The View From Here – Seasonal Agricultural Workers deserve the same protection as other employees

by Tom Henihan

The labour laws of Canada should protect everyone employed in Canada especially when it comes to workplace injury and access to healthcare.

To have two classes of people labouring on the same farm, one protected if a case of injury the other losing all legitimacy if they suffer a similar fate.

It appears that in the event of a workplace accident or health emergency, the first response of those who employ labourers through the Seasonal Agricultural Worker Program (SAWP) that brings in temporary foreign labourers to work on Canadian farms, is to get that worker out of the country with dispatch to avoid any responsibility.

It also appears that the SAWP liaison agents who are supposed to look out for the welfare of temporary foreign workers are just as keen to get injured workers out of the country.

A case that has recently gained attention is that of 39-year-old Sheldon McKenzie from Jamaica, a migrant farm worker who died a few months after suffering a serious head injury while working on a tomato farm in southern Ontario.

Instead of trying to save Sheldon McKenzie’s life and see that he received proper medical attention, every effort was made by the liaison officer and McKenzie’s employer to get the seriously injured father of two out of the country quickly to avoid all responsibility for his injury.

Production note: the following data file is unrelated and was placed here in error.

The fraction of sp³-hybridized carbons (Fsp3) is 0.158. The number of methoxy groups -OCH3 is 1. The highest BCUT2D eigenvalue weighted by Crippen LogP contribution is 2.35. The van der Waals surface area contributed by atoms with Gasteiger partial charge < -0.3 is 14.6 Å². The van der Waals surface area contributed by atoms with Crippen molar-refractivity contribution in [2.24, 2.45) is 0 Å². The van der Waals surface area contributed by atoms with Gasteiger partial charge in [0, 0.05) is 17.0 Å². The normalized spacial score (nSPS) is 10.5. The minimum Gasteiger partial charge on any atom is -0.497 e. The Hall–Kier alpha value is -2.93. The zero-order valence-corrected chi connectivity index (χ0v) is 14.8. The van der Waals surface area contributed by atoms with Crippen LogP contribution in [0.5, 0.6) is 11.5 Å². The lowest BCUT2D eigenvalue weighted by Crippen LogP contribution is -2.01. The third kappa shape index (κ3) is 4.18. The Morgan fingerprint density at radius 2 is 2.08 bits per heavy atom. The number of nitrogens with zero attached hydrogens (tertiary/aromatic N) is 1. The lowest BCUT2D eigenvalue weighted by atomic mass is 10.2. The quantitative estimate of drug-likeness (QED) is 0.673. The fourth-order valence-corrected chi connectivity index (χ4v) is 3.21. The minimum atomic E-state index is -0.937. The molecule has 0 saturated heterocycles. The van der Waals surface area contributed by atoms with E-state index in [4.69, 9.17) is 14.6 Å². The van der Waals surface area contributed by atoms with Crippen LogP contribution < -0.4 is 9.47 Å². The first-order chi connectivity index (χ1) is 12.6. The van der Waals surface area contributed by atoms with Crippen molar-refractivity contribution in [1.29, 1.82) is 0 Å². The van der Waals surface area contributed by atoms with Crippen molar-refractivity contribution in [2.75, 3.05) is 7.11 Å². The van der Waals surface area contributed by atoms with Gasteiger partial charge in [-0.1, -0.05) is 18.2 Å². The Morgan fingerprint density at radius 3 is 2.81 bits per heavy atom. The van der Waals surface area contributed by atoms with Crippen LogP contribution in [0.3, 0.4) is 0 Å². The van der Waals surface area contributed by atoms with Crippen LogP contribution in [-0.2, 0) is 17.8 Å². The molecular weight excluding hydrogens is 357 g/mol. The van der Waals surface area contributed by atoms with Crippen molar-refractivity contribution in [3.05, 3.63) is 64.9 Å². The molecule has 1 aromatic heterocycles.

That McKenzie’s condition was grave: he was on life-support and had portion of his brain removed to reduce swelling apparently, left his employer and the SAWP officer unmoved.

Though shockingly callous and uncaring, Sheldon McKenzie’s case is not an isolated one.

Hundreds of injured temporary foreign workers have been shipped home through what is called in cold, sanitized, bureaucratic language “medical repatriation.”

McKenzie’s cousin Marcia Barrett from Winnipeg said that only because he had family in Canada to represent his interests did McKenzie avoid deportation and that more needs to be done to ensure the rights of labourers who come to Canada with the Seasonal Agricultural Worker Program.

Barrett says there was coercion from the SAWP liaison officer to send Sheldon McKenzie back to Jamaica.

Because he was no longer able to work, McKenzie lost his work visa and no longer qualified for health-care coverage.

It is a cruel irony, that when a migrant farm worker suffers an injury on the job and is no longer able to work, he or she loses their work visa and no longer qualifies for health care.

What is the point of having health care that is declared null and void the moment it is needed? Anyone legitimately employed on a Canadian farm who is injured on the job is morally entitled to have their injuries looked after under the Canadian health care system.

The Seasonal Agricultural Worker Program and employers who use the program warrant greater scrutiny.

The program appears to belong to a questionable, underground economy that dehumanizes and discards with impunity injured migrant workers.

An employment program that gives workers such tenuous rights and allows employers to pronounce on the fate of their injured employees is a program not just open to abuse but designed to be abused. As Barrett told Go Public:

“It’s worse than slavery, they dispose of them.”

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